it doesn't stop there. All of the keywork issues above are pretty
serious, but the slap-dash build quality continues down the scale
to issues that are far less critical but still rather naff.
Here's the bell key table, and as you can see
it's a standard tilting table affair. Nothing wrong with that.
The compound bell key pillar is of the semicircular type and is
soldered to the body. The bases are a touch on the small side, so
I wouldn't say that it's a particularly sturdy setup - but otherwise
it seems to work well enough.
a look at the G# key pearl though. In common with the rest of the
pearls it's proper mother-of-pearl, which is nice. The main stack
pearls have a flat profile on them, which I feel lends the horn
a distinctive and retro feel under the fingers. They missed a trick
by putting a flat pearl on the Bis Bb though, but both the oval
pearls on the G# and side F# are slightly domed.
But look at the discrepancy between the thickness of the pearl and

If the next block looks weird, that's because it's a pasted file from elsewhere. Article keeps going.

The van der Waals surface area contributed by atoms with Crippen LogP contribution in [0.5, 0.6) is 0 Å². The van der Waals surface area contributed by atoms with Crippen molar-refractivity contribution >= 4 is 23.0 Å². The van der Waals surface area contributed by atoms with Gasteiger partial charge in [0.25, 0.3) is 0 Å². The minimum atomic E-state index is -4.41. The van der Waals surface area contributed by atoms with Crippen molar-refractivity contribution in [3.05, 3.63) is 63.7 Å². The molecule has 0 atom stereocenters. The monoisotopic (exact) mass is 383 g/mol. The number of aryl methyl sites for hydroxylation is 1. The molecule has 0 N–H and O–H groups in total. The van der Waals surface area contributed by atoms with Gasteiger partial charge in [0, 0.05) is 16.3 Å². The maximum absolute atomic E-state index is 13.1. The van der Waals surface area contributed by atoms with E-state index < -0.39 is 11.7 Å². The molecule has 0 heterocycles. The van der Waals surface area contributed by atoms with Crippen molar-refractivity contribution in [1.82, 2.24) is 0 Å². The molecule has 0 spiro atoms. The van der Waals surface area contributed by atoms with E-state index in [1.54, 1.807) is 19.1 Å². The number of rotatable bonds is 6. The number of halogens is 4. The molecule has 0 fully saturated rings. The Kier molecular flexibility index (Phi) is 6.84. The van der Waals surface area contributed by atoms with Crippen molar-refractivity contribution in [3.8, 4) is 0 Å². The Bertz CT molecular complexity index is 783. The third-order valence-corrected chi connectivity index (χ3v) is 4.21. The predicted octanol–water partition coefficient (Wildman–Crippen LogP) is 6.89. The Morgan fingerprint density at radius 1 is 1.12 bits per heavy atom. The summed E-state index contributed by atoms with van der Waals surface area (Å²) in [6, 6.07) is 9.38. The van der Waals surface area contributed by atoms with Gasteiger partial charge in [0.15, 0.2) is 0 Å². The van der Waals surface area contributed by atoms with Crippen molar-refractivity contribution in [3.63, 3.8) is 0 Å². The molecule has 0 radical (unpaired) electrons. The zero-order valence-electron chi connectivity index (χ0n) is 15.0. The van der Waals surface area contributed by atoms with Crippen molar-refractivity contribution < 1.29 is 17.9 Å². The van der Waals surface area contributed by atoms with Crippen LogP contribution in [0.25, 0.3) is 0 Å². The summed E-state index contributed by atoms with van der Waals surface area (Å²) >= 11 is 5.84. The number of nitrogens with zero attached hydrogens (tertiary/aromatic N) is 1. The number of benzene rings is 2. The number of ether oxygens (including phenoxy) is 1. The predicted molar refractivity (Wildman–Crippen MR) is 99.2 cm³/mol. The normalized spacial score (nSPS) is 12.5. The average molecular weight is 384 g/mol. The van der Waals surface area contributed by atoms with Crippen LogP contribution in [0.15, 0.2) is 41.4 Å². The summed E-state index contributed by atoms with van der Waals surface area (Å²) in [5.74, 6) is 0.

the depth of the pearl holder. The top of the pearl barely rises
above the height of the pearl holder, and the sides are nowhere
near high enough.
Granted, you won't notice it for much of your playing but once you
start sliding back and forth across the table your finger is going
to have to cross that gap on the nearside of the pearl. And over
time that gap will fill up with icky finger grease.
It's all just a bit 'bargain basement', and you have to wonder how
anyone could have thought "Hey, that looks just fine and dandy".
if it's of any consolation, the fit of the rollers is just as pants
as the G# pearl. They're a good couple of millimetres to short for
the touchpieces - but presumably they're 'close enough for jazz'.
Another minor flaw is the spring on the top Eb
key - it doesn't sit in the channel that's been cut into the palm
key plate. It might not look like much of an issue but it means
the profile of the spring is all wrong, and so the bottom of the
key hits the spring when the key is pressed down.
This makes the action feel very spongy, and you get none of the
typical 'snap' you'd expect from a palm key. It's an easy fix -
simply cut a few millimetres off the end of the spring so that it
sits in the channel, tidy it up and bend the tip upwards...and hey
presto, one snappy Eb key.